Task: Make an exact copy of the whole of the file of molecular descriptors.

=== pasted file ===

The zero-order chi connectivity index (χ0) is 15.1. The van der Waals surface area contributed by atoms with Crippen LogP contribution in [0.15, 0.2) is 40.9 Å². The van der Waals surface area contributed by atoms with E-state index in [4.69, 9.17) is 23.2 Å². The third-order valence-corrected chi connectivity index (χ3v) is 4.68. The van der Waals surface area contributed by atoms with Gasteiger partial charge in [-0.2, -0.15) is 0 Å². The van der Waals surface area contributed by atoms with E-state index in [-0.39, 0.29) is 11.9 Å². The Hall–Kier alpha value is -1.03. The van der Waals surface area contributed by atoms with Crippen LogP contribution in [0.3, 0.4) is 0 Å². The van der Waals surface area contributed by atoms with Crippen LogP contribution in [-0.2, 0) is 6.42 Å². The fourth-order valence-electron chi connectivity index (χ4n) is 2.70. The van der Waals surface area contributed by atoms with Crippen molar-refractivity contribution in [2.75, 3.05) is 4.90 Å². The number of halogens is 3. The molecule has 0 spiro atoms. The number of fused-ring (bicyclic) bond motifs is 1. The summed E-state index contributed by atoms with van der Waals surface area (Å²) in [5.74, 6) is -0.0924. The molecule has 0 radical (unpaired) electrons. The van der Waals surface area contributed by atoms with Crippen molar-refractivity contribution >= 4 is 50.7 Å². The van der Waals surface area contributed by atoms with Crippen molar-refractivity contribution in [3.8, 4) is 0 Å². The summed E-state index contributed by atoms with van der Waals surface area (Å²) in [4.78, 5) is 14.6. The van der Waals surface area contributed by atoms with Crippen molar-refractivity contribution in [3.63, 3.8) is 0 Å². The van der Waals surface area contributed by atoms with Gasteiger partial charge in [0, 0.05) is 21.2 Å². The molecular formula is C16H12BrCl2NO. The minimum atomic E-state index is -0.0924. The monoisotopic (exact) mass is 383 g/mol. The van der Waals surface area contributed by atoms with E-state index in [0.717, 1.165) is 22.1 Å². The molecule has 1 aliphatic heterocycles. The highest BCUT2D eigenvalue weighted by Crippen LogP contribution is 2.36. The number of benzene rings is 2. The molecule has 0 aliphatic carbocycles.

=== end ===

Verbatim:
The zero-order chi connectivity index (χ0) is 15.1. The van der Waals surface area contributed by atoms with Crippen LogP contribution in [0.15, 0.2) is 40.9 Å². The van der Waals surface area contributed by atoms with E-state index in [4.69, 9.17) is 23.2 Å². The third-order valence-corrected chi connectivity index (χ3v) is 4.68. The van der Waals surface area contributed by atoms with Gasteiger partial charge in [-0.2, -0.15) is 0 Å². The van der Waals surface area contributed by atoms with E-state index in [-0.39, 0.29) is 11.9 Å². The Hall–Kier alpha value is -1.03. The van der Waals surface area contributed by atoms with Crippen LogP contribution in [0.3, 0.4) is 0 Å². The van der Waals surface area contributed by atoms with Crippen LogP contribution in [-0.2, 0) is 6.42 Å². The fourth-order valence-electron chi connectivity index (χ4n) is 2.70. The van der Waals surface area contributed by atoms with Crippen molar-refractivity contribution in [2.75, 3.05) is 4.90 Å². The number of halogens is 3. The molecule has 0 spiro atoms. The number of fused-ring (bicyclic) bond motifs is 1. The summed E-state index contributed by atoms with van der Waals surface area (Å²) in [5.74, 6) is -0.0924. The molecule has 0 radical (unpaired) electrons. The van der Waals surface area contributed by atoms with Crippen molar-refractivity contribution >= 4 is 50.7 Å². The van der Waals surface area contributed by atoms with Crippen molar-refractivity contribution in [3.8, 4) is 0 Å². The summed E-state index contributed by atoms with van der Waals surface area (Å²) in [4.78, 5) is 14.6. The van der Waals surface area contributed by atoms with Crippen molar-refractivity contribution in [3.63, 3.8) is 0 Å². The van der Waals surface area contributed by atoms with Gasteiger partial charge in [0, 0.05) is 21.2 Å². The molecular formula is C16H12BrCl2NO. The minimum atomic E-state index is -0.0924. The monoisotopic (exact) mass is 383 g/mol. The van der Waals surface area contributed by atoms with E-state index in [0.717, 1.165) is 22.1 Å². The molecule has 1 aliphatic heterocycles. The highest BCUT2D eigenvalue weighted by Crippen LogP contribution is 2.36. The number of benzene rings is 2. The molecule has 0 aliphatic carbocycles.